UnityPoint Security Breach Puts Records of 1,800 Patients at Risk
By Erin Jordan, Reporter
CEDAR RAPIDS, Iowa -
Personal information of 1,800 UnityPoint Health patients, including about 350 patients in the Cedar Rapids area, may be at risk following a security breach in the network's electronic medical record.
Hospital employees discovered the breach Aug. 8 during a regular security audit, UnityPoint Spokeswoman Laura Sinnard said. They traced the breach back to an authorized user who gave the log-in and password information to someone else, who tapped into the records with high enough frequency to raise red flags during the audit, Sinnard said.
UnityPoint forced a password reset and reported the breach to the FBI, which is investigating.
Information that may have been accessed for affected patients includes names, home addresses, dates of birth, Social Security Numbers, medical account numbers, health insurance account numbers and Driver's License Numbers, health information about patient treatment, and information about the patient's financially-responsible party.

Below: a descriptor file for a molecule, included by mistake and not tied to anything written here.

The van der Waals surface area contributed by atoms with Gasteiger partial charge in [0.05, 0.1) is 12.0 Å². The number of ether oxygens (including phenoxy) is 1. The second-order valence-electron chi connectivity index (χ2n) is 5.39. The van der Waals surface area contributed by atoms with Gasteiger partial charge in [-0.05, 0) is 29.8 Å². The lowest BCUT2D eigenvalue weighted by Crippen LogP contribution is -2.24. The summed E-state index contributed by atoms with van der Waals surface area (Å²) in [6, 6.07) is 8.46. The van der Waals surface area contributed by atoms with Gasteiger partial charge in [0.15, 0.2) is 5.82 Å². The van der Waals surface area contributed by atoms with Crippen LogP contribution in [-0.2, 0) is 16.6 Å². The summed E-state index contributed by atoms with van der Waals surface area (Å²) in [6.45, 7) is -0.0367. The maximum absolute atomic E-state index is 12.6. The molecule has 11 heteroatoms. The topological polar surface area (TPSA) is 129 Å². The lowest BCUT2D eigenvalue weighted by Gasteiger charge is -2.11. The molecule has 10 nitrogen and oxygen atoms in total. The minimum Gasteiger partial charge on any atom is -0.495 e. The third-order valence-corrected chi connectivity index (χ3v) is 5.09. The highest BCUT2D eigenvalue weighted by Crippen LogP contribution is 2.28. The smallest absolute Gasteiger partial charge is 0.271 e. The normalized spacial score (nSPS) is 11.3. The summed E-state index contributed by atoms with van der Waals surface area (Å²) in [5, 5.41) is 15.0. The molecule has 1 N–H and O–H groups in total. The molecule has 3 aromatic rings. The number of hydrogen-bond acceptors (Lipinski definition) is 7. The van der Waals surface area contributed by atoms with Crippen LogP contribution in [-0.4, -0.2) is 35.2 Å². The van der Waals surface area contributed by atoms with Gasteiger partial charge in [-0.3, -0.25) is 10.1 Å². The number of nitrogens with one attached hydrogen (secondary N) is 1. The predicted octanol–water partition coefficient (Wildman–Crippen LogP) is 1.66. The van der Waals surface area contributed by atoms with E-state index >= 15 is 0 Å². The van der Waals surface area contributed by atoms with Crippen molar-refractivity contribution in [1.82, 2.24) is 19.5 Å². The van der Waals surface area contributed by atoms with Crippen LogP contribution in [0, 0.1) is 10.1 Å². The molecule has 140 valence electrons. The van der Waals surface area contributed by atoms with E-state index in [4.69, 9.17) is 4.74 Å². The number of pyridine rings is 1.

The unauthorized access occurred from February through August for patients across the state.
UnityPoint sent letters to all affected patients and is offering credit monitoring and identity-protection assistance to those affected. So far, no one has reported any fraud or theft, Sinnard said.
Authorized users of the UnityPoint Health Electronic Medical Record (EMR) are being provided additional education on existing procedures, including the importance of safe-guarding their password, Sinnard said.
"We do take the security of our patient information very seriously," she said.
Des Moines-based UnityPoint Health, which includes St. Luke's Hospital in Cedar Rapids, is a system of 30 hospitals and 280 physician clinics, as well as home care services in Iowa and Illinois. The network was called Iowa Health System before an April name change.
Neither party involved in the security breach is a UnityPoint employee, but the authorized user had access as part of the network partnerships, Sinnard said.